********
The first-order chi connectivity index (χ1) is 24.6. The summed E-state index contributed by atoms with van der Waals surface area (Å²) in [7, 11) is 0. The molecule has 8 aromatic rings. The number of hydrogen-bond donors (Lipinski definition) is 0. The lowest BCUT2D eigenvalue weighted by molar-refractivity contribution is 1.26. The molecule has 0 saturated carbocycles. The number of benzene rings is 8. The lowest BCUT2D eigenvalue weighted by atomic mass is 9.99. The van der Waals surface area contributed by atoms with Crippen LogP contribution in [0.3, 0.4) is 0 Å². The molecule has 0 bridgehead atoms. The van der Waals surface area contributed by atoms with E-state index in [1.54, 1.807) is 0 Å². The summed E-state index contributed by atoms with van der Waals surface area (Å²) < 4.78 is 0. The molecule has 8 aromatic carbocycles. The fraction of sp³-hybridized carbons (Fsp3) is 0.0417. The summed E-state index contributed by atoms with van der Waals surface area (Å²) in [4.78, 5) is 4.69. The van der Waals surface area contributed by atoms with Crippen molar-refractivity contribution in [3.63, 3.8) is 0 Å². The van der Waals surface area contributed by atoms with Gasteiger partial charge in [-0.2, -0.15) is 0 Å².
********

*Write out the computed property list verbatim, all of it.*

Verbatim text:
The first-order chi connectivity index (χ1) is 24.6. The summed E-state index contributed by atoms with van der Waals surface area (Å²) in [7, 11) is 0. The molecule has 8 aromatic rings. The number of hydrogen-bond donors (Lipinski definition) is 0. The lowest BCUT2D eigenvalue weighted by molar-refractivity contribution is 1.26. The molecule has 0 saturated carbocycles. The number of benzene rings is 8. The lowest BCUT2D eigenvalue weighted by atomic mass is 9.99. The van der Waals surface area contributed by atoms with Crippen LogP contribution in [0.3, 0.4) is 0 Å². The molecule has 0 bridgehead atoms. The van der Waals surface area contributed by atoms with E-state index in [1.54, 1.807) is 0 Å². The summed E-state index contributed by atoms with van der Waals surface area (Å²) < 4.78 is 0. The molecule has 8 aromatic carbocycles. The fraction of sp³-hybridized carbons (Fsp3) is 0.0417. The summed E-state index contributed by atoms with van der Waals surface area (Å²) in [4.78, 5) is 4.69. The van der Waals surface area contributed by atoms with Crippen molar-refractivity contribution in [3.63, 3.8) is 0 Å². The van der Waals surface area contributed by atoms with Gasteiger partial charge in [-0.2, -0.15) is 0 Å².